Several donors have contributed individual pieces to the Museum of the Big Bend’s Special Acquisitions, many of which will be on display during the grand opening of the new Emmett and Miriam McCoy Building June 23-24.
Cindy and Chris Aldredge donated a large outdoor granite sculpture that her late parents, Charles and Nancy Terry, commissioned renowned Texas granite sculptor Jesús Moroles to create in 1986 for their home in Dallas. The name of the water fountain sculpture is “Interlocking Column” and is made with Texas granite. After her parents passed, the Aldredges had it moved to their home with the original idea to set it up as a water feature in their backyard pool. After further consideration, they decided the structure and their two teenaged sons might not be a good fit. When they moved again, they knew they did not have the space to properly display the piece. A friend suggested the Museum of the Big Bend, which pleased them greatly. Cindy and Chris had been out to the Alpine area frequently to help friends harvest wine grapes in the Cathedral Mountain area and knew the artwork would be a perfect fit.
Jesús Moroles was born in Corpus Christi in 1950 and graduated from the University of North Texas with a Bachelor of Fine Arts. He apprenticed under Luis Jimenez and then worked in Pietrasanta, Italy, for a year before beginning his own work at his studio and shop in Rockport. “Houston Police Officers Memorial” is his largest single work and — perhaps his most well-known piece – is “Lapstrake 1987,” a 22-foot-tall sculpture located across from the Museum of Modern Art in New York. In 2008, he was awarded the National Medal of the Arts. More than 2,000 of his works can be found in public spaces and private collections around the world. Unfortunately, his life ended tragically in a 2015 vehicle accident. “Interlocking Column” will have a permanent home in Alpine at the museum.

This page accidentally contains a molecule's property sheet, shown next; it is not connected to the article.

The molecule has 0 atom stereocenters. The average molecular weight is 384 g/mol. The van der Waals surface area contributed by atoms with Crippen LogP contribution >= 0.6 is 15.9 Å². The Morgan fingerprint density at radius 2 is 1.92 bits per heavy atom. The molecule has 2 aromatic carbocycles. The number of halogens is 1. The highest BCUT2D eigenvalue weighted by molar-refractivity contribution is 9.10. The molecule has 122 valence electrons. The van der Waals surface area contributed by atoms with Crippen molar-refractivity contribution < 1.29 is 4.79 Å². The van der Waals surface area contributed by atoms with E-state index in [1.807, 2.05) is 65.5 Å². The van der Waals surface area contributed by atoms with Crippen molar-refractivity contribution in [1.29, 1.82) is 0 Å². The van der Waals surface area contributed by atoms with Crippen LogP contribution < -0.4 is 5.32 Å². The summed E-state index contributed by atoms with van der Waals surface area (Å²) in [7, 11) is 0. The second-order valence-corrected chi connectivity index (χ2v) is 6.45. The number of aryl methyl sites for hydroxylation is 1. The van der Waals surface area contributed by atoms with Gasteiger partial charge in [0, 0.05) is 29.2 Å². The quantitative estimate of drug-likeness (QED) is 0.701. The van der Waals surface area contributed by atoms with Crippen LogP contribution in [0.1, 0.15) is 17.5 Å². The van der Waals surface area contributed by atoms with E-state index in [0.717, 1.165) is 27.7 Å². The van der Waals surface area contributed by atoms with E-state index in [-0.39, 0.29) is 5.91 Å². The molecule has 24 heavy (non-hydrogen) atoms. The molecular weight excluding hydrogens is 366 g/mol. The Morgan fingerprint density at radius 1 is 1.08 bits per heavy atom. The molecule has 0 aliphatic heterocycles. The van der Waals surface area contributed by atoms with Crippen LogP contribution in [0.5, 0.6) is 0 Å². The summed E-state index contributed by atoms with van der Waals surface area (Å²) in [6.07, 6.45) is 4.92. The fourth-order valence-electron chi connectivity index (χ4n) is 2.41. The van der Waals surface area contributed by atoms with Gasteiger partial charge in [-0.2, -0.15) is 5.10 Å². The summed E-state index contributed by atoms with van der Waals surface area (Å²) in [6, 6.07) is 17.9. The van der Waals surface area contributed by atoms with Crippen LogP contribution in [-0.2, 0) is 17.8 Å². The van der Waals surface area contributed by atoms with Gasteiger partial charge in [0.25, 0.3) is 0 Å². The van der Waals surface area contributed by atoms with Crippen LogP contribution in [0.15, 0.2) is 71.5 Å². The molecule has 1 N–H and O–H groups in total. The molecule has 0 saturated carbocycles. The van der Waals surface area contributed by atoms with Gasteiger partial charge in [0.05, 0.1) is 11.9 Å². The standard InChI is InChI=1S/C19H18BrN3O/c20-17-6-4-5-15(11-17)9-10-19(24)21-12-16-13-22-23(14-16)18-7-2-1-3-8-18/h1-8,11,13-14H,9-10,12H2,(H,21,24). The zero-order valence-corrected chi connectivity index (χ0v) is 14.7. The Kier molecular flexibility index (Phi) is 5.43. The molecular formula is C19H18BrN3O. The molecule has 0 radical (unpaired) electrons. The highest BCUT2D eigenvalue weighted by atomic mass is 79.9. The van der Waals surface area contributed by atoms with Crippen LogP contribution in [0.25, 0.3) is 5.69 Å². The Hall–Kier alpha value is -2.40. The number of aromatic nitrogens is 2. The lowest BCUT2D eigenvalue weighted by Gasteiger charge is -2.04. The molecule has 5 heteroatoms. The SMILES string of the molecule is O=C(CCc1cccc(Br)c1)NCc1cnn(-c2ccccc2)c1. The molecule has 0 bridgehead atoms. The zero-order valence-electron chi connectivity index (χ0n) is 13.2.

Sue Cobb, spouse of the late Alan Cobb, was also looking for a good home for some of her husband’s art. The couple were married 33 years, and in her words, were like two peas in a pod, making art and selling at shows together. Sue worked in ceramics and Alan as a craftsman, using his hands to create wood furniture and stained glass among other things.
Alan spent his career as an accountant for Mobil Oil, working abroad in Turkey and Libya for many years. Following retirement, he visited a printmaking class led by Larry Shoulder at Southern Methodist University, where Sue was working as an artist. He started taking classes and began a new career as a master printmaker.
The pair traveled around Texas in their van, through the Hill Country, East Texas and West Texas. They would stop at locations that interested them to draw and sometimes Alan would etch on copper. Sue donated some of his art specific to the Big Bend including some pastels he created on-site as well as etchings, a wood cut, an aqua tint, and an itaglio print. Alan fed his printmaking passion for more than 25 years, leaving behind a meticulous, detailed body of work that reflects the rich Texas landscape.